Build Rapport: This is probably the best advice you would receive about running successful conversations. By nature, people feel safe and secure when surrounded with familiar things or people they feel they already know. The latter is your job. Gradually, try to mirror the person facing you, changing one gesture at a time until you are sitting and interacting exactly like them.
Relax Your Body: This most likely goes without saying, but probably you already feel tense finding out that you have to make all the above efforts other than already focus on what you want to say. In fact, a relaxed body does it all. It shows you’re confident, positive and reliable.
Learning body language is not a study you accomplish overnight or after a few tests. It is a continuous process of reading people and deeply understanding how every person is unique, but all of that all starts from knowledge. The more you read, the more you know, and the better you become.
4 Traps to Escape During a Negotiation
To many people, successful deals are measured by the maximum advantages one can gain. Some of those people are direct and make you consciously give them what they want. Others are indirect, and use controversially unethical behaviors to reach their target.
Find out below, 4 attitudes you better get suspicious about:
Exaggeration: Negotiators would exaggerate to pressure you and make you feel guilty. For example, they would say “No way, this is just impossible, you can’t be serious.” Don’t get intimidated. Ask, “Why do you say that? What are your concerns?” Keep your position clear and be the one who puts the pressure by suggesting alternative ways to reach an agreement.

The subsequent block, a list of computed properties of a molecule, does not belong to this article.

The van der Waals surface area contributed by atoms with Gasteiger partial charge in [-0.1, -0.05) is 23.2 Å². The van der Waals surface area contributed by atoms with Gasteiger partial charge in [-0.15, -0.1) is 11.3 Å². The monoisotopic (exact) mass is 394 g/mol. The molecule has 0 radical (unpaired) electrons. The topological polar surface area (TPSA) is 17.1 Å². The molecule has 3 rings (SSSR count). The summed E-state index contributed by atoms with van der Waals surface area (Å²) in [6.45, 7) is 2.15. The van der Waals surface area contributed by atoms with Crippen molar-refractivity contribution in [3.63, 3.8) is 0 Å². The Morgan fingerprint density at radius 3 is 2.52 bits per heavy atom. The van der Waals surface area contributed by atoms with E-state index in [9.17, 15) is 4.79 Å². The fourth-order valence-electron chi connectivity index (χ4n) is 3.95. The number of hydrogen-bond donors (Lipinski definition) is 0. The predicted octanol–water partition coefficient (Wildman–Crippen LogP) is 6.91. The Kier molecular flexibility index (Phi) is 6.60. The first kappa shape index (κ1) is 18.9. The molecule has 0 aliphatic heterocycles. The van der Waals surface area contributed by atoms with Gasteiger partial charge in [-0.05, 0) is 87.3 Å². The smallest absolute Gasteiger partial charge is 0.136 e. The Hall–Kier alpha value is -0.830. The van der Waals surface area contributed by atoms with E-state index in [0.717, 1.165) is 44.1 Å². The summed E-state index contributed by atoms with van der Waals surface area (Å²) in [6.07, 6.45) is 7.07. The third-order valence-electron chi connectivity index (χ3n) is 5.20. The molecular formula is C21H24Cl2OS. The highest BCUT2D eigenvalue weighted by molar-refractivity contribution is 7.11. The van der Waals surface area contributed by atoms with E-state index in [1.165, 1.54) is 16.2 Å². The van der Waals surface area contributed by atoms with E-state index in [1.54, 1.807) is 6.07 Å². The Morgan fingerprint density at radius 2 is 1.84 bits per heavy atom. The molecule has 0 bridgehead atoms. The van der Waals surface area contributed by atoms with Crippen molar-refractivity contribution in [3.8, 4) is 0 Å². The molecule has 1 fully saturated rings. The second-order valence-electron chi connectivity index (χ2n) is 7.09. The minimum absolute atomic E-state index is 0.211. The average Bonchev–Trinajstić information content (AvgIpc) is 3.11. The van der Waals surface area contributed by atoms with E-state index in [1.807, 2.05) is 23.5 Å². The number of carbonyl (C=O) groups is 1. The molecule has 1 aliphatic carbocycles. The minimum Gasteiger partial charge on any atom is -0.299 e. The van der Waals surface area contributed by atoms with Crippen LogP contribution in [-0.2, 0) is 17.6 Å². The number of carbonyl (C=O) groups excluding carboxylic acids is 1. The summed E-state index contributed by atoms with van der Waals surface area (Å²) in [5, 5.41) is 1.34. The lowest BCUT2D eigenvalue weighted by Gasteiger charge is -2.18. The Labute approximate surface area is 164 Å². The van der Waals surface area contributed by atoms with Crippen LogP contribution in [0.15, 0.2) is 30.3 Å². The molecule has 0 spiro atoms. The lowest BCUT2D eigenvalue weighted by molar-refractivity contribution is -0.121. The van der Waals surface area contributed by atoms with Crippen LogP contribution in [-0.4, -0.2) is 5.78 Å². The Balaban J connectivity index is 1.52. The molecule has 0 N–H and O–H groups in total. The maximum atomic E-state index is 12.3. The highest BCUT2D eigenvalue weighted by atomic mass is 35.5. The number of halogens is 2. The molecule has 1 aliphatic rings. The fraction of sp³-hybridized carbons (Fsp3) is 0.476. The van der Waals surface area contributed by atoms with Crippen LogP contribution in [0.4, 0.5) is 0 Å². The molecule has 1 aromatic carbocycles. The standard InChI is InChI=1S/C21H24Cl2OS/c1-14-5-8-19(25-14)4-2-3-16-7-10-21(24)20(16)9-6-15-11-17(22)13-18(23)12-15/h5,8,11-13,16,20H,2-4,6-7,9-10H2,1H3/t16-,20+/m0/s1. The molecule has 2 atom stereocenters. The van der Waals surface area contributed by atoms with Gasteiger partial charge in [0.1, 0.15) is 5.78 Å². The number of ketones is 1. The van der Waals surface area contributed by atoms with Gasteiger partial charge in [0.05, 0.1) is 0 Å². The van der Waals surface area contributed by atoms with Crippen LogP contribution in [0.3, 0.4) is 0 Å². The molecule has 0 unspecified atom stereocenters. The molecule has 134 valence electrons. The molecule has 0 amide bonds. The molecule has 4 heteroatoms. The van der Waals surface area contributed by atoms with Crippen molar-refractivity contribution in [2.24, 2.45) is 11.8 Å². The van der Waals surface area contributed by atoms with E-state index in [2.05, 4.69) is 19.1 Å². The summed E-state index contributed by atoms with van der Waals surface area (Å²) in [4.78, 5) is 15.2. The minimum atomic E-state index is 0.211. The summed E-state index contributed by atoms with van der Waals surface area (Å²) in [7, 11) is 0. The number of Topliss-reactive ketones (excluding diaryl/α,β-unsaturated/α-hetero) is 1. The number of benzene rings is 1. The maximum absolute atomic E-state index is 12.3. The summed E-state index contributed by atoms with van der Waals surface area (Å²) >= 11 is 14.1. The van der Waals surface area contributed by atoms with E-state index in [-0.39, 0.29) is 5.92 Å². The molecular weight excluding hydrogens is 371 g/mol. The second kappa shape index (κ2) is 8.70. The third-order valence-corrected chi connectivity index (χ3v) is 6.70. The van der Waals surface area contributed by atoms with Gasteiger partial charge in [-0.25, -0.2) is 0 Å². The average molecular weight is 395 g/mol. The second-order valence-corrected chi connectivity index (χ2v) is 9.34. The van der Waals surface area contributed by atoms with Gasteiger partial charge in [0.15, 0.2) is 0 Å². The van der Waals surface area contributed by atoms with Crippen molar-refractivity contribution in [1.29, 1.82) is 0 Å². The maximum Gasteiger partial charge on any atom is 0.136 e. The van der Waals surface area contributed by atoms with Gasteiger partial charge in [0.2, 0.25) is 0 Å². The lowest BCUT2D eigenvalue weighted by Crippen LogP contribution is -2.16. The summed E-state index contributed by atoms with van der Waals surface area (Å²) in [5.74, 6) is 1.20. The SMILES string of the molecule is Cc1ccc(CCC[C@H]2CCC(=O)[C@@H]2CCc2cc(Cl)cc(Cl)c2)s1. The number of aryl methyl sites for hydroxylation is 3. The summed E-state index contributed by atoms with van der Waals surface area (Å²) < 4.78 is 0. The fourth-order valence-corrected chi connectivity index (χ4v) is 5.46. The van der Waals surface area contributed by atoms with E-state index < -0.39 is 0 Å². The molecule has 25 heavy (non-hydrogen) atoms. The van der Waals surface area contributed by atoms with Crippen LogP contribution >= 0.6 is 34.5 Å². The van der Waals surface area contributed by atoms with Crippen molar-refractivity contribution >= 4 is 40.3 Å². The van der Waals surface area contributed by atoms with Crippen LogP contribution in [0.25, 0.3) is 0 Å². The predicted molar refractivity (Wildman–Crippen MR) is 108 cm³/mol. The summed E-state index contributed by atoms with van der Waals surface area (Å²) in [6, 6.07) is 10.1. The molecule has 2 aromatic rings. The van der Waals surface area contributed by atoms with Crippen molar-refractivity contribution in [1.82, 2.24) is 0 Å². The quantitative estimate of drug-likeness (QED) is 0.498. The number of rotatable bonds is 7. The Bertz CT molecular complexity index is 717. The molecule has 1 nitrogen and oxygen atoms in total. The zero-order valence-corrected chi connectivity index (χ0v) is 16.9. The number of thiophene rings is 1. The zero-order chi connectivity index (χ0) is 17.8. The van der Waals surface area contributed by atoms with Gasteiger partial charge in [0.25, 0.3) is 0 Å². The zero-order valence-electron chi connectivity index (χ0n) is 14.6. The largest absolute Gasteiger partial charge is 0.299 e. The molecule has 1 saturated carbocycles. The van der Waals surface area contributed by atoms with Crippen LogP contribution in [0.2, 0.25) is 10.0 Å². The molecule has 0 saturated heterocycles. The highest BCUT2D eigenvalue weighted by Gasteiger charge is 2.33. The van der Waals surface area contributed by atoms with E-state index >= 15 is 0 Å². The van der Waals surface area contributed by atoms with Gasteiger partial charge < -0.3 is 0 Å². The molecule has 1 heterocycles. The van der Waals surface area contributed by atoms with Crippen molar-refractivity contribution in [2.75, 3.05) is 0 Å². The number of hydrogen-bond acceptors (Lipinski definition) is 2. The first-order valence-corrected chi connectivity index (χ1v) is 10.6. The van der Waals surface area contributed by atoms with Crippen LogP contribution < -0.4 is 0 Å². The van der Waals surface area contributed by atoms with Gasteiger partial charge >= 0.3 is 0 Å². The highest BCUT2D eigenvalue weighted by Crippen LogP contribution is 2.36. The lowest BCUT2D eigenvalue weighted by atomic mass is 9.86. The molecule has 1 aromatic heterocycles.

Sudden Mood Change: Your opposing negotiators might display at first great enthusiasm to make you feel how exciting it is to be close to an agreement and to encourage you to lay all your cards on the table. Suddenly, they become reluctant to agree or even negotiate, indirectly pressuring you to offer as much compromises as possible. Be a step ahead, and as soon as you detect a mood change, inquire about the reasons and argue about them.
Only One More: When your opposing negotiators need a lot of compromises from you, they will be cautious to tell you everything at once. Instead, they will present only one or two requests each time, mentioning them as one last point to add, so that you don’t feel you are giving up a lot. Make sure you count all their demands at the end.
Superiority: Many negotiators would attempt to be fully authoritative and impose their power and control, barely allowing you space to suggest or decide something else. If you can’t avoid a negotiation with those people, it’s advisable you stick to your position, back it up with logical arguments, or else announce that you will solve the problem yourself.